My latest column, Belief and Breakthroughs, is up at Runner's Tribe. It's a very Optimal Training-esque look at the connection between a runner's belief and their ability to "break through" to another level.
I had been toying with writing a column on Belief for a few weeks when I read this great post called Magic of the Mind by Ryan at Flotrack. Ryan did a great job of using the current crop of women's distance runners to draw the connection between an athlete's belief and their performances. I didn't think I would do any better so instead I decided to write a kind of follow-up to his, where I looked at just how that connection happens and how athletes can strengthen it.
The article looks at three types of Belief, how one can build Belief, how Belief is tied to breakthrough performances, and then a short look at what we can expect in Berlin given what we've seen in Europe thus far. A snippet:
The mind really does seem magical when it comes to its effect on performances. Unlike the body, the mind seems to be able to switch from off to on in a blink, and its impact is disproportionate to the amount of time we pay attention to it. Ryan's comparison to magic is apropos. For many, even athletes competing at an elite level, it might as well be magic.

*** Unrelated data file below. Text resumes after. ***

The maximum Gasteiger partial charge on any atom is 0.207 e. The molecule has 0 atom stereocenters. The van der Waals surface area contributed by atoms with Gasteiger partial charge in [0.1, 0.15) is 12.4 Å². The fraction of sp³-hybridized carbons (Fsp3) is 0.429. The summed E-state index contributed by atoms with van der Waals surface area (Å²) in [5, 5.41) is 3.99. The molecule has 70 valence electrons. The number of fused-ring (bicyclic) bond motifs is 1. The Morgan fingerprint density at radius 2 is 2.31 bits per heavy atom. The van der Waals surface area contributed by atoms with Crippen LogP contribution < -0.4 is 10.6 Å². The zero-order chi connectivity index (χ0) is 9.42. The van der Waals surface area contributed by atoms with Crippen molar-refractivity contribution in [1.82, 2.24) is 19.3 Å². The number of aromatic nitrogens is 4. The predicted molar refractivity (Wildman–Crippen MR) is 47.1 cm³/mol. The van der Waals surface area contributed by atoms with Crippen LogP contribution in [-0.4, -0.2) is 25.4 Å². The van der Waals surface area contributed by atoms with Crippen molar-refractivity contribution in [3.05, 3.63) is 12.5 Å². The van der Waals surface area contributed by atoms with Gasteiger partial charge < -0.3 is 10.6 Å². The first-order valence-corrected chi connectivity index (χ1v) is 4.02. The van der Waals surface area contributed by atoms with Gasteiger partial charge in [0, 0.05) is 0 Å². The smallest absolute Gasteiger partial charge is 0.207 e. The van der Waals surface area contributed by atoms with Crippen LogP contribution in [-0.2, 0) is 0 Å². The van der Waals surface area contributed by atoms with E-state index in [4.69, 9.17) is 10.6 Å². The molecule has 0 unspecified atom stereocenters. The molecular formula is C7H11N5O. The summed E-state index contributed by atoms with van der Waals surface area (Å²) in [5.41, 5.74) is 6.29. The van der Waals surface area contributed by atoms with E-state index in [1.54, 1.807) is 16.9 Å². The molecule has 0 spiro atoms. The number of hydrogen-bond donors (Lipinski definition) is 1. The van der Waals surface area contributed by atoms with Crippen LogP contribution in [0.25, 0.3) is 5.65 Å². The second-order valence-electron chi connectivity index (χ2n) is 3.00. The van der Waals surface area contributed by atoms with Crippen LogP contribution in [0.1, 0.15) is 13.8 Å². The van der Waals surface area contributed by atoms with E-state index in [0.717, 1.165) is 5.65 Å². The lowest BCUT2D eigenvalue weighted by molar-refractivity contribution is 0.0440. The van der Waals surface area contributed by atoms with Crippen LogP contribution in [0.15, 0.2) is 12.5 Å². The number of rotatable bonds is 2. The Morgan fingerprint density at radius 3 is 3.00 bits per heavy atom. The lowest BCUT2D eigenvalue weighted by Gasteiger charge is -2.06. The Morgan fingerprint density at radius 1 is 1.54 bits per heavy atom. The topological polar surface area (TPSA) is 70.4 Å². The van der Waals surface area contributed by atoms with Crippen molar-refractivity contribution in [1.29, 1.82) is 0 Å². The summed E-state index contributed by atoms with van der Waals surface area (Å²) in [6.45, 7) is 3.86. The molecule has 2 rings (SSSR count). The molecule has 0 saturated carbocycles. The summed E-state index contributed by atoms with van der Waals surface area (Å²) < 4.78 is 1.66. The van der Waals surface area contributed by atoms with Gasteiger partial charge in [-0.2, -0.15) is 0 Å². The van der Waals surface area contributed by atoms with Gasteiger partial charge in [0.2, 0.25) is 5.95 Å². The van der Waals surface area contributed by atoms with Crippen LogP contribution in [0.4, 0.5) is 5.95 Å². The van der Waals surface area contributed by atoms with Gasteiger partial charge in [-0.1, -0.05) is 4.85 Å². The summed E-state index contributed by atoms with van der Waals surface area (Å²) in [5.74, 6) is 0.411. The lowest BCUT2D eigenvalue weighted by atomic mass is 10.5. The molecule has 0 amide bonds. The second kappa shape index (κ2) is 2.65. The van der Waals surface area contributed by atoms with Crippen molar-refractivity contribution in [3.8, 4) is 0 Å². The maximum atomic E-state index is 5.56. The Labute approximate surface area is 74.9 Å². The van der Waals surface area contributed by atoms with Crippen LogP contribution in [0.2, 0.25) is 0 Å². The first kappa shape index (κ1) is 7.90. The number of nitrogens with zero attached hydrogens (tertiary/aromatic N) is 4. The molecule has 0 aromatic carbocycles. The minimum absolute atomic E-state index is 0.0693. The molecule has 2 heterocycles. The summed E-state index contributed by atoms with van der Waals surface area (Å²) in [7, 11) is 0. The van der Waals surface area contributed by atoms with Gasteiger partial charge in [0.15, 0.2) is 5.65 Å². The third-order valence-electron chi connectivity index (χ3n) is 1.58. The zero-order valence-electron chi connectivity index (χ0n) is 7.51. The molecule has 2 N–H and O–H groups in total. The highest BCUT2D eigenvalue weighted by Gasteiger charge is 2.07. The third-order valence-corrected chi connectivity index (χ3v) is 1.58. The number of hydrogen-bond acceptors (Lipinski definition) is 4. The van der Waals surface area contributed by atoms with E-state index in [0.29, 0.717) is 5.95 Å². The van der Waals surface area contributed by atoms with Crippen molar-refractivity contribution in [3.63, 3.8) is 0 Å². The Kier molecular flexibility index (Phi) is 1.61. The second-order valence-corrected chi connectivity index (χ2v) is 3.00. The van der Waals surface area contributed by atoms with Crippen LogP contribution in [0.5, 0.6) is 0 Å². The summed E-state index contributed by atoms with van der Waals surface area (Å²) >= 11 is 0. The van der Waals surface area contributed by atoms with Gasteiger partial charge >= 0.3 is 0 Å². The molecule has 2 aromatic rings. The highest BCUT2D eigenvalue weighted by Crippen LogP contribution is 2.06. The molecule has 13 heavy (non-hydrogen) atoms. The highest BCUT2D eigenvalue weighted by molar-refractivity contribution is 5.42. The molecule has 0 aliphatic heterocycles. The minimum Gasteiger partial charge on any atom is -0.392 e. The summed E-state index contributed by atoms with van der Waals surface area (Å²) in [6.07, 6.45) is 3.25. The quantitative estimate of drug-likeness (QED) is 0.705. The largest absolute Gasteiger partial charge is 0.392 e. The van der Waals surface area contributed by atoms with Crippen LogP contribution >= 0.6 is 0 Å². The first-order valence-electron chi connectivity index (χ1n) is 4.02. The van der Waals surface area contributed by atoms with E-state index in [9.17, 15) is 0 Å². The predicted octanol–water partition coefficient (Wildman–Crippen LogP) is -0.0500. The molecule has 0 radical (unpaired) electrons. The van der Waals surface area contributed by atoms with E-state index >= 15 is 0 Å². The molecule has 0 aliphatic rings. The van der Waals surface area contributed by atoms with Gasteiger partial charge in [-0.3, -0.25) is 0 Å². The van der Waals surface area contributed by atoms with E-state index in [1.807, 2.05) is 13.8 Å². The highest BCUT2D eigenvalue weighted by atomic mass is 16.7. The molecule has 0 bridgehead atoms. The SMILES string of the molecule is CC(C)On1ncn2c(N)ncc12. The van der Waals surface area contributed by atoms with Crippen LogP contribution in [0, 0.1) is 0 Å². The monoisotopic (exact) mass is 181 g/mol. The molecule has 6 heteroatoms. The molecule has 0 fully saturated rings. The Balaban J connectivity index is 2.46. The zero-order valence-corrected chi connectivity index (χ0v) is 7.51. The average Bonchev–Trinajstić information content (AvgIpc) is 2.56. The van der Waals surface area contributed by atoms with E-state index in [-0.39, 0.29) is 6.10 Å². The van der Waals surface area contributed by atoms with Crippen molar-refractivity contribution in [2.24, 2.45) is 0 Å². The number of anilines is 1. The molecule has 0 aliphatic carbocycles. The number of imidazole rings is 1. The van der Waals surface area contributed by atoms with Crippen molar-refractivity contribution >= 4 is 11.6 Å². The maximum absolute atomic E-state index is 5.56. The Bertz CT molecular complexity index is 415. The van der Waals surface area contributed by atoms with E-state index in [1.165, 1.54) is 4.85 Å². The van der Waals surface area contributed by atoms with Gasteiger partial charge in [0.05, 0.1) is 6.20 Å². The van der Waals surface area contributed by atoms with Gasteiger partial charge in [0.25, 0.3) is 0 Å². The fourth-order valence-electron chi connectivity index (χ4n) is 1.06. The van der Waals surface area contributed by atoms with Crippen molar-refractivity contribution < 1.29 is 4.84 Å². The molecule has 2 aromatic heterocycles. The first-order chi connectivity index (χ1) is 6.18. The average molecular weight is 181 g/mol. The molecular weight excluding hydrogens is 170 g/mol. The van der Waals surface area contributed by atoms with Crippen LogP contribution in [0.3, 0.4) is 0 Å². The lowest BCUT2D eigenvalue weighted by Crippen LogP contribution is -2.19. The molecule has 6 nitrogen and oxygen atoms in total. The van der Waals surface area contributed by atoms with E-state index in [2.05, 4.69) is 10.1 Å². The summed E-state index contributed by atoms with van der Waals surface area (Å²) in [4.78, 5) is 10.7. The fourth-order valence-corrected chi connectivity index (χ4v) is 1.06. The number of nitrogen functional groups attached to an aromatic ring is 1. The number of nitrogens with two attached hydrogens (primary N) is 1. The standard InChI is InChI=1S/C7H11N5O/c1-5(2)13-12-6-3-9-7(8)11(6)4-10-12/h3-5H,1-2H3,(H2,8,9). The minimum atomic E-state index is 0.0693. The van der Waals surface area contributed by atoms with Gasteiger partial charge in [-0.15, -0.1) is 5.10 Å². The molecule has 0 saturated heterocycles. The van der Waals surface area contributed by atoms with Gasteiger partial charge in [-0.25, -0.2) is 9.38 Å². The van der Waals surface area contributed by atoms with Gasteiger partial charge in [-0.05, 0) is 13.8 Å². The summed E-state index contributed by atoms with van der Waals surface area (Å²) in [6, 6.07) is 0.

With that said, there's really nothing magical about Belief, or the mind in general, when it comes to success. The mind is equally as trainable as the body, and like an athlete's fitness, their Belief will go through similar ups and downs and plateaus. Great coaches train bodies to perform, but they also train minds to allow bodies to perform, and often it's the latter that's the difficult task. So let's take a look at the mechanics behind the magic.
Click here to read the full column.